Formation of Commissionerates
Following thew previous article, this week we discuss the formation of Part-C states of Tripura, Manipur, Vindhya Pradesh, Coorg and Delhi
With the creation of East Bengal, Tripura was virtually isolated from India, and its extensive zamindari of 600 square miles was left in East Pakistan. As the Maharaja was a minor, the merger agreement was signed by his mother, the daughter of the Maharaja of Panna, who was the regent. The capital Agartala, as well as other important places in the state, lay in the narrow belt of land adjoining Pakistan, with which it shared a 700-mile border. Tripura also shared a common border with Assam, but till that time, there was no road link with Assam, and all supplies had to be airlifted from Calcutta (as Kolkata was then called).
The Tripura Access Road to be built for Rs one crore was, therefore, the foremost priority, and given the strategic importance of the state, it was made into a Part C state, although Assam was quite keen for its merger with that state. While the state had a Chief Commissioner, there was an Advisory Council, the most prominent member of which was Sachindra Lal Singh, who subsequently became the first CM of Tripura when it became a Union territory in 1963.
Manipur was also an underdeveloped border state with an area of 8,628 square miles of which just about seven square miles were in the valley, and the rest of it was in the hills. The ruling Meiti family had converted to Vaishnavism from the 18th century and adopted titles like Maharaja, Shrijut, Manipureshwar etc. The hill tribes fell into two distinct categories – the Kukis and the Nagas. It was bounded on the north by the Naga district of Assam, on the east by Burma (as Myanmar was then called) on the south by Burma and Lushai Hills (Mizoram) and on the west by the Cachar district. After the controversial merger agreement signed by Maharaja Bodh Chandra Singh, it became a CC province, with the erstwhile Dewan of Manipur Rawal Amar Singh as the first Chief Commissioner. However, a movement against the lack of representation in state administration was led by Rishang Keishing, then a young socialist leader. As a member of parliament from 1952 from the state, he kept trying to narrow down the apparently irreconcilable differences between the Meitis of the Imphal valley and the Nagas and Kukis of the hills.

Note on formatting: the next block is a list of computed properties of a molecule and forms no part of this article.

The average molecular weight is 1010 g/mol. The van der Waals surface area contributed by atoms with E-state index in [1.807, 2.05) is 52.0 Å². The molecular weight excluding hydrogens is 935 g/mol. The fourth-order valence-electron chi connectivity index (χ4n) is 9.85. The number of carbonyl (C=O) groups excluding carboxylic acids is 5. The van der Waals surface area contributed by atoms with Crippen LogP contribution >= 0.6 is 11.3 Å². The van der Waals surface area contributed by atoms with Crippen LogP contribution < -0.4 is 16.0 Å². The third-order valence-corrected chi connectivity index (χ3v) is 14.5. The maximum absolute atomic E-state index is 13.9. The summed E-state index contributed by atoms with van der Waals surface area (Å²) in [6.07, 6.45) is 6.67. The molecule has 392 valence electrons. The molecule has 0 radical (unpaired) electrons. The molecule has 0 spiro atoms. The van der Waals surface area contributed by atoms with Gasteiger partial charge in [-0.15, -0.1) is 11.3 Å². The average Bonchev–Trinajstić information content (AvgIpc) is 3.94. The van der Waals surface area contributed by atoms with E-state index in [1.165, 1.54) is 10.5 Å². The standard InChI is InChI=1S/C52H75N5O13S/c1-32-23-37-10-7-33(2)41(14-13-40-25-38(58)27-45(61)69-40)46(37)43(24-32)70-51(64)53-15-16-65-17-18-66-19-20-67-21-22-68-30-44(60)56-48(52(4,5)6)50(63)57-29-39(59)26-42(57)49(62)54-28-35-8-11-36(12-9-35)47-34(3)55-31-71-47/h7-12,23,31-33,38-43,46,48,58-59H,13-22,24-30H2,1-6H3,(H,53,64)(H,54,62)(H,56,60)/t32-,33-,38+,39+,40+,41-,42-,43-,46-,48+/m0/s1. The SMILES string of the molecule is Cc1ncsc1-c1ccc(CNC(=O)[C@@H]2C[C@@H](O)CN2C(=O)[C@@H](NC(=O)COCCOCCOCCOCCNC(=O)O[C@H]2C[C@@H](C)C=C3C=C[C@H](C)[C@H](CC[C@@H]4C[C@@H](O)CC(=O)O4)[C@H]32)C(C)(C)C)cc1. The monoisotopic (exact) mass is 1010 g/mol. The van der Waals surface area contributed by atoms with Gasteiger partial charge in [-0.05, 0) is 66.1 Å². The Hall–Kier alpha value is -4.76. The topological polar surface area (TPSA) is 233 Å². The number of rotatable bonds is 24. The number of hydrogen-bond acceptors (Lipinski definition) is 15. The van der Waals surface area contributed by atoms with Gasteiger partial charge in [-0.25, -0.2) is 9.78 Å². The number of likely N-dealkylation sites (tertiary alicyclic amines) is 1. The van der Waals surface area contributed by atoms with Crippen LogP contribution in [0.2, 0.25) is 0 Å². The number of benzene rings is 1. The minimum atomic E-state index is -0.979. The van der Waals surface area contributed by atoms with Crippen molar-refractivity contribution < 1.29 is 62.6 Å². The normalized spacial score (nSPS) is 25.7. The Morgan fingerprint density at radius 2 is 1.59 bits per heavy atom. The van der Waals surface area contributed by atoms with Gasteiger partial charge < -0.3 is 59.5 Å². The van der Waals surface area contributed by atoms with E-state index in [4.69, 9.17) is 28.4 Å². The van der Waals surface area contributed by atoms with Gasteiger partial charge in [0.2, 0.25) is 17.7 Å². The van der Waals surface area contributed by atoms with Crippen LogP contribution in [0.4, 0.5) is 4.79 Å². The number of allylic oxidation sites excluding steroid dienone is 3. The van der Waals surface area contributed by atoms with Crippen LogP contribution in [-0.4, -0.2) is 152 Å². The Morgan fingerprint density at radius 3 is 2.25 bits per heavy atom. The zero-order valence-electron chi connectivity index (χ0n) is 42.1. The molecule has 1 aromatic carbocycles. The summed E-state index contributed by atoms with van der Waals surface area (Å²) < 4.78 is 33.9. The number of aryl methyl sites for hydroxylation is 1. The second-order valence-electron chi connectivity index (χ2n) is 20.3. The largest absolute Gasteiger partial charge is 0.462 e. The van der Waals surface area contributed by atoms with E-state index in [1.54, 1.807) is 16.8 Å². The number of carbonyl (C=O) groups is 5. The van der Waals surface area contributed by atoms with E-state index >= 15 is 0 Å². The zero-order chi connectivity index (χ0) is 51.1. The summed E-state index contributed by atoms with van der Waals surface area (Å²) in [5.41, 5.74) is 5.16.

Then there was Vindhya Pradesh, which from the very inception was mired in controversies and corruption. The administration of most of the states in Bundelkhand and Bahgelkhand was nothing more than the court politics and intrigues of the Rulers without any element of public participation. In fact, there was a strong move to dismember the Union and split the constituent units between UP and MP, but this was not resorted to on account of the impact it may have on the other Unions. The States Ministry also felt that if the British had managed to keep over 500 states for over a century, surely they could retain six unions of states for at least a decade! Therefore, the decision was taken to convert this Union into a Part C state – even though it had the size (24,598 square miles) the population (35,69,455) and the annual revenue of Rs 2,43,30,734 to function as a Part B state. There was an element of urgency as, after the promulgation of the Constitution, the process of changing the territory/status would require a Constitutional amendment. The first Chief Commissioner was NB Bonnarjee of the ICS, and after the first general elections, SN Shukla of the Congress became the first Chief Minister.
With regard to Coorg, it was a territory directly governed by the British from the year 1843. There was a strong movement for its merger with the Kannada-speaking areas, but the counter-movement of retaining its independent identity was also quite pronounced. Known for its picturesque settings, coffee plantations and the birthplace of Generals Cariappa and Thimmaiah, Coorg elected pro merger Congress leader CM Poonacha as the first CM.
Last but not least, in the list of Part C states was Delhi which was also the seat of political power and the national capital. Chaudhary Brahm Prakash became the Chief Minister of Delhi at the young age of 34. While he did make a strong pitch for enhanced powers for the legislative assembly of Delhi, the Union Government did not want to give up powers over land and law and order because, in the immediate aftermath of the partition, it was felt that Delhi deserved special consideration, and also that the investments required to create India's first city would be far beyond the reach of the Delhi government, which at that time did not have a strong industrial or commercial base.
Views expressed are personal